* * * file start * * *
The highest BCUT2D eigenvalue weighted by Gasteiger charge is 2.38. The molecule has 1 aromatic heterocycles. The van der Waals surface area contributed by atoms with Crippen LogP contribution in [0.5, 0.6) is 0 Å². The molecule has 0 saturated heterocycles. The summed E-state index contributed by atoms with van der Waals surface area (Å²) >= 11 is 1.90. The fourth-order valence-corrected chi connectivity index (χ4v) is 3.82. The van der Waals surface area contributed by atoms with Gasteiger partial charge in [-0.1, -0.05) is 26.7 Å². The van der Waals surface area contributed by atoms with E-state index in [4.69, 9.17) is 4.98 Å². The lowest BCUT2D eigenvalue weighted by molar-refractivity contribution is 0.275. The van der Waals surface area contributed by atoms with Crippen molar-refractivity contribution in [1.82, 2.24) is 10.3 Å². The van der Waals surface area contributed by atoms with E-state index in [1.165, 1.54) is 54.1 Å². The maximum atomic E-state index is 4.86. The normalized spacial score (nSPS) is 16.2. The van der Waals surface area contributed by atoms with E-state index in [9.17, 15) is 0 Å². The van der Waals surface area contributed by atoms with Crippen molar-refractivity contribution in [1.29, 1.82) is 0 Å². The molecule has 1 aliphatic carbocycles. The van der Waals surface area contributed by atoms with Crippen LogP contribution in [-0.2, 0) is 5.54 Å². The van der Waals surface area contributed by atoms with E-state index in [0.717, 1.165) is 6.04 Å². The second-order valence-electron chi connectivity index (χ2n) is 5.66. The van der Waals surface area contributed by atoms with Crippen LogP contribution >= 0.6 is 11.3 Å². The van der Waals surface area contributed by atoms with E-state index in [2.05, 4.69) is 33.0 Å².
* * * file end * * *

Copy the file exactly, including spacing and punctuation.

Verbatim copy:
The highest BCUT2D eigenvalue weighted by Gasteiger charge is 2.38. The molecule has 1 aromatic heterocycles. The van der Waals surface area contributed by atoms with Crippen LogP contribution in [0.5, 0.6) is 0 Å². The molecule has 0 saturated heterocycles. The summed E-state index contributed by atoms with van der Waals surface area (Å²) >= 11 is 1.90. The fourth-order valence-corrected chi connectivity index (χ4v) is 3.82. The van der Waals surface area contributed by atoms with Gasteiger partial charge in [-0.1, -0.05) is 26.7 Å². The van der Waals surface area contributed by atoms with E-state index in [4.69, 9.17) is 4.98 Å². The lowest BCUT2D eigenvalue weighted by molar-refractivity contribution is 0.275. The van der Waals surface area contributed by atoms with Crippen molar-refractivity contribution in [1.82, 2.24) is 10.3 Å². The van der Waals surface area contributed by atoms with E-state index in [1.165, 1.54) is 54.1 Å². The maximum atomic E-state index is 4.86. The normalized spacial score (nSPS) is 16.2. The van der Waals surface area contributed by atoms with E-state index in [9.17, 15) is 0 Å². The van der Waals surface area contributed by atoms with Crippen molar-refractivity contribution in [1.29, 1.82) is 0 Å². The molecule has 1 aliphatic carbocycles. The van der Waals surface area contributed by atoms with Crippen LogP contribution in [-0.2, 0) is 5.54 Å². The van der Waals surface area contributed by atoms with E-state index in [0.717, 1.165) is 6.04 Å². The second-order valence-electron chi connectivity index (χ2n) is 5.66. The van der Waals surface area contributed by atoms with Crippen LogP contribution >= 0.6 is 11.3 Å². The van der Waals surface area contributed by atoms with E-state index in [2.05, 4.69) is 33.0 Å².